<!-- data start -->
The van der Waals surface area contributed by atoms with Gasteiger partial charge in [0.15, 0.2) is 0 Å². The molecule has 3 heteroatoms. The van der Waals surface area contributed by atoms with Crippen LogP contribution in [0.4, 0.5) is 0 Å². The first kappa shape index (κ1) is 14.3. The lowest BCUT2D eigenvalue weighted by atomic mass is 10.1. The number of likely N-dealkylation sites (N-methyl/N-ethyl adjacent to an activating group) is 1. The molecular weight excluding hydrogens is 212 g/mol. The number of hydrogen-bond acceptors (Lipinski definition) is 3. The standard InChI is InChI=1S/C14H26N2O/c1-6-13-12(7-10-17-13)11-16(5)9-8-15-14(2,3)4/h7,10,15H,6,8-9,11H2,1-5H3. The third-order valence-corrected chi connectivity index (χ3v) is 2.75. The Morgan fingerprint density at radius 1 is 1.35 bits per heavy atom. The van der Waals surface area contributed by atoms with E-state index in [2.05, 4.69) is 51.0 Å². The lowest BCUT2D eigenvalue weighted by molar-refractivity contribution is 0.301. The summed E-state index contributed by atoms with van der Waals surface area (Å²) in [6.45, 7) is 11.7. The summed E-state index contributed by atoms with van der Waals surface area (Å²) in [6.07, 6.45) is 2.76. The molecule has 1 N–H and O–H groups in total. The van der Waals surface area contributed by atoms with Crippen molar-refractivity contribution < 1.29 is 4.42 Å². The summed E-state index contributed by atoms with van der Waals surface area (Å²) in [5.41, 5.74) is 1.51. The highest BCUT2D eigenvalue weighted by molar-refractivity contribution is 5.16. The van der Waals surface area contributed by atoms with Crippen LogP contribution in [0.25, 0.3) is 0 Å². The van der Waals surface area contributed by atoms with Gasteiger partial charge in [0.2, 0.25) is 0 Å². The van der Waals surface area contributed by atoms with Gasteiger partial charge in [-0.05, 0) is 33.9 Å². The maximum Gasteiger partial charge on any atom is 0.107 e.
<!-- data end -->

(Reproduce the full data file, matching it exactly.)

The van der Waals surface area contributed by atoms with Gasteiger partial charge in [0.15, 0.2) is 0 Å². The molecule has 3 heteroatoms. The van der Waals surface area contributed by atoms with Crippen LogP contribution in [0.4, 0.5) is 0 Å². The first kappa shape index (κ1) is 14.3. The lowest BCUT2D eigenvalue weighted by atomic mass is 10.1. The number of likely N-dealkylation sites (N-methyl/N-ethyl adjacent to an activating group) is 1. The molecular weight excluding hydrogens is 212 g/mol. The number of hydrogen-bond acceptors (Lipinski definition) is 3. The standard InChI is InChI=1S/C14H26N2O/c1-6-13-12(7-10-17-13)11-16(5)9-8-15-14(2,3)4/h7,10,15H,6,8-9,11H2,1-5H3. The third-order valence-corrected chi connectivity index (χ3v) is 2.75. The Morgan fingerprint density at radius 1 is 1.35 bits per heavy atom. The van der Waals surface area contributed by atoms with E-state index in [2.05, 4.69) is 51.0 Å². The lowest BCUT2D eigenvalue weighted by molar-refractivity contribution is 0.301. The summed E-state index contributed by atoms with van der Waals surface area (Å²) in [6.45, 7) is 11.7. The summed E-state index contributed by atoms with van der Waals surface area (Å²) in [6.07, 6.45) is 2.76. The molecule has 1 N–H and O–H groups in total. The van der Waals surface area contributed by atoms with Crippen molar-refractivity contribution < 1.29 is 4.42 Å². The summed E-state index contributed by atoms with van der Waals surface area (Å²) in [5.41, 5.74) is 1.51. The highest BCUT2D eigenvalue weighted by molar-refractivity contribution is 5.16. The van der Waals surface area contributed by atoms with Crippen LogP contribution in [0.25, 0.3) is 0 Å². The van der Waals surface area contributed by atoms with Gasteiger partial charge in [0.2, 0.25) is 0 Å². The van der Waals surface area contributed by atoms with Gasteiger partial charge in [-0.05, 0) is 33.9 Å². The maximum Gasteiger partial charge on any atom is 0.107 e.